- must have good, clear reports
- some tests will be flaky - must be a way to keep builds stable & green
- no installations / plugins, just a browser
- fast to update tests when UI changes - the system must do global replacements when it sees duplicate stuff
- duplicate test step/code will cause a major maintenance burden - must have reusable/parameterizable components
- people will want to reuse functional tests for stress testing and monitoring - allow that too
- people need to check for dynamic content - must have a quick and codeless way to use variables
- people want to have quick builds - tool must offer parallel testing
- people will want to integrate to their own systems - must offer APIs
- html pages are responsive - must have support for different screen sizes
But I'll be happy to re-evaluate the tool.
I'd add that it's nice to have an "eject button" path to run the tests on local infrastructure. Also, it should be possible to run tests against localhost.
Evan at the "starter - 20 builds / wk" tier, I'm not sure that would cover any team I've ever worked with for an entire day...
Anyway, I appreciate the transparency of "yes, this is our product" as well as inclusion of competitors. Doesn't make it seem as though they're the only other game in town.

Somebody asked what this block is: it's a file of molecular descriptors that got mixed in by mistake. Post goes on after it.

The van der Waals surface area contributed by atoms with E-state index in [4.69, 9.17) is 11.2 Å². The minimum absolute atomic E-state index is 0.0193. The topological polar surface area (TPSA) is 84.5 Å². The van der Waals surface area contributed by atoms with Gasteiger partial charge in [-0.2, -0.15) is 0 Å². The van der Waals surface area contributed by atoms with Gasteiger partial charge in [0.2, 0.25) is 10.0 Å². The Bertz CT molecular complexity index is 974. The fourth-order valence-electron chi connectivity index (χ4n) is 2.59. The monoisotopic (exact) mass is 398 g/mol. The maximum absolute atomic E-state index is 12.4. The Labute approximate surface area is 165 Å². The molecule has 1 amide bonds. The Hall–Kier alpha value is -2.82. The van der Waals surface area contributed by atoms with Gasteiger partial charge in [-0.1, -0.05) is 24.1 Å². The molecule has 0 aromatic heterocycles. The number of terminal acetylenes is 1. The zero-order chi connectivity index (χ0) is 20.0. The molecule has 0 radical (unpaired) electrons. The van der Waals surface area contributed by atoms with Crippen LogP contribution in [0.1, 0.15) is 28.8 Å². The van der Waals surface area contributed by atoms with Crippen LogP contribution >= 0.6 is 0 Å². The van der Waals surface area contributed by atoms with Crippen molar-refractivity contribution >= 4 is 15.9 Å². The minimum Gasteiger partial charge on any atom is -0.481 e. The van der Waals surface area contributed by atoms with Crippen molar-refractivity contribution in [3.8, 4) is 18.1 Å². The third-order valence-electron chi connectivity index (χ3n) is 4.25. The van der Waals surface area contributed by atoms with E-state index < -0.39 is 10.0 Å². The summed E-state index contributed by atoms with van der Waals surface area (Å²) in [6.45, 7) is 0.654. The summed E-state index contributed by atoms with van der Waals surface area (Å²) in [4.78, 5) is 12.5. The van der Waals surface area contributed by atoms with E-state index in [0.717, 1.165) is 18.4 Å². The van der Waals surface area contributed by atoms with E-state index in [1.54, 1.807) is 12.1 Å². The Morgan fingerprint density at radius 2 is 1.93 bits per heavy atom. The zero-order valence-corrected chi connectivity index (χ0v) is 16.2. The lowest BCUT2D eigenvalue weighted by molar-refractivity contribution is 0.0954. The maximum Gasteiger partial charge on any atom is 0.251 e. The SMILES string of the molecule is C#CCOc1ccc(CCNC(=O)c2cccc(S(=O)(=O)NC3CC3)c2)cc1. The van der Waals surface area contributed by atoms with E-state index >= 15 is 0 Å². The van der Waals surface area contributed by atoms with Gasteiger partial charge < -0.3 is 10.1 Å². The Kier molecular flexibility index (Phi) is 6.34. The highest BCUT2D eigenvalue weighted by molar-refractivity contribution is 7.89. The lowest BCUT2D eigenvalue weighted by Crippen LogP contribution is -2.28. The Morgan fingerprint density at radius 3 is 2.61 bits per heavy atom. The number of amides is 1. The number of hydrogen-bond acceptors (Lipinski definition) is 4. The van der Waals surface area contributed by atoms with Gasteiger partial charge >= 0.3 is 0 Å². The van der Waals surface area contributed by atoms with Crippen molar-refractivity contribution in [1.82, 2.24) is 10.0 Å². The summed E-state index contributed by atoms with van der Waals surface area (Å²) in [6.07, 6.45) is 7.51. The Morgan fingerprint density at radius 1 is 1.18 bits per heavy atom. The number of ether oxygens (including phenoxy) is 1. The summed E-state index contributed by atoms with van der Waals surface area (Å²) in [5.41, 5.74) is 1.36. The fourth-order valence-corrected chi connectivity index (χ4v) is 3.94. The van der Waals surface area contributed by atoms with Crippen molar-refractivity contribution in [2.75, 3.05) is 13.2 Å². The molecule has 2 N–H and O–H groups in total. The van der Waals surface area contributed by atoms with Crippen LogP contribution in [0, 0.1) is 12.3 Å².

Most importantly, their analysis tells me they're watching their competition. Too many companies say "oh they stink" wrt their competitors and take a "we know best" approach.
Being open to watching competitors means knowing when they do something smart and adopting the good parts. I appreciate that in marketing
I didn't really intend to pick on Selenium. Actually, that's the exact wording from the title of the article I used as my reference, so I though it would be fair to leave it the way it is.
But I agree, Selenium is one of the many cases illustrating the huge impact of open-source projects on the technology, and we must give it credit for that.
Time is not free so in the end you have to compare the total cost and productivity and choose the best tool for yourself.